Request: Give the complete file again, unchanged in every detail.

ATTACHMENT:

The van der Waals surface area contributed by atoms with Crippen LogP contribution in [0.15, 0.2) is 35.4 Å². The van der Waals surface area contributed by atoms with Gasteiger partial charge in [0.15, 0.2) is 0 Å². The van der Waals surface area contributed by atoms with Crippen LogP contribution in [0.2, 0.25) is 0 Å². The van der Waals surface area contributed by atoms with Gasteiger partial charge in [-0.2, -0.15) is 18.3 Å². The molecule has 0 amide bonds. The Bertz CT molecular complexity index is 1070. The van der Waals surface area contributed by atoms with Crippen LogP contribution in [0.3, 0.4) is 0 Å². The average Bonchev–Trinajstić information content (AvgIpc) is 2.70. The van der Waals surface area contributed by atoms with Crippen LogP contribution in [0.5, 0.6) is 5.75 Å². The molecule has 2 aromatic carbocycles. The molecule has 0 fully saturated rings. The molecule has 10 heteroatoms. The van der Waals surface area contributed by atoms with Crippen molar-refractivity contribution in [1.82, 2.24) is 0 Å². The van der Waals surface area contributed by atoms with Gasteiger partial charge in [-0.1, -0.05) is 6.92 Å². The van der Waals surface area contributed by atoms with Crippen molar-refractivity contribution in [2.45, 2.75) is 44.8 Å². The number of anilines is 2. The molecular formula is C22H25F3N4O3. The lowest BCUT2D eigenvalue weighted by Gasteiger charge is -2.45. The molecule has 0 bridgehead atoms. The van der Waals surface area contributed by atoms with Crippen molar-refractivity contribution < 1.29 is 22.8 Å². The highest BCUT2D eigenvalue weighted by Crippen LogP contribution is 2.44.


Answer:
The van der Waals surface area contributed by atoms with Crippen LogP contribution in [0.15, 0.2) is 35.4 Å². The van der Waals surface area contributed by atoms with Gasteiger partial charge in [0.15, 0.2) is 0 Å². The van der Waals surface area contributed by atoms with Crippen LogP contribution in [0.2, 0.25) is 0 Å². The van der Waals surface area contributed by atoms with Gasteiger partial charge in [-0.2, -0.15) is 18.3 Å². The molecule has 0 amide bonds. The Bertz CT molecular complexity index is 1070. The van der Waals surface area contributed by atoms with Crippen LogP contribution in [0.3, 0.4) is 0 Å². The average Bonchev–Trinajstić information content (AvgIpc) is 2.70. The van der Waals surface area contributed by atoms with Crippen LogP contribution in [0.5, 0.6) is 5.75 Å². The molecule has 2 aromatic carbocycles. The molecule has 0 fully saturated rings. The molecule has 10 heteroatoms. The van der Waals surface area contributed by atoms with Crippen molar-refractivity contribution in [1.82, 2.24) is 0 Å². The van der Waals surface area contributed by atoms with Gasteiger partial charge in [-0.1, -0.05) is 6.92 Å². The van der Waals surface area contributed by atoms with Crippen molar-refractivity contribution in [2.45, 2.75) is 44.8 Å². The number of anilines is 2. The molecular formula is C22H25F3N4O3. The lowest BCUT2D eigenvalue weighted by Gasteiger charge is -2.45. The molecule has 0 bridgehead atoms. The van der Waals surface area contributed by atoms with Crippen molar-refractivity contribution < 1.29 is 22.8 Å². The highest BCUT2D eigenvalue weighted by Crippen LogP contribution is 2.44.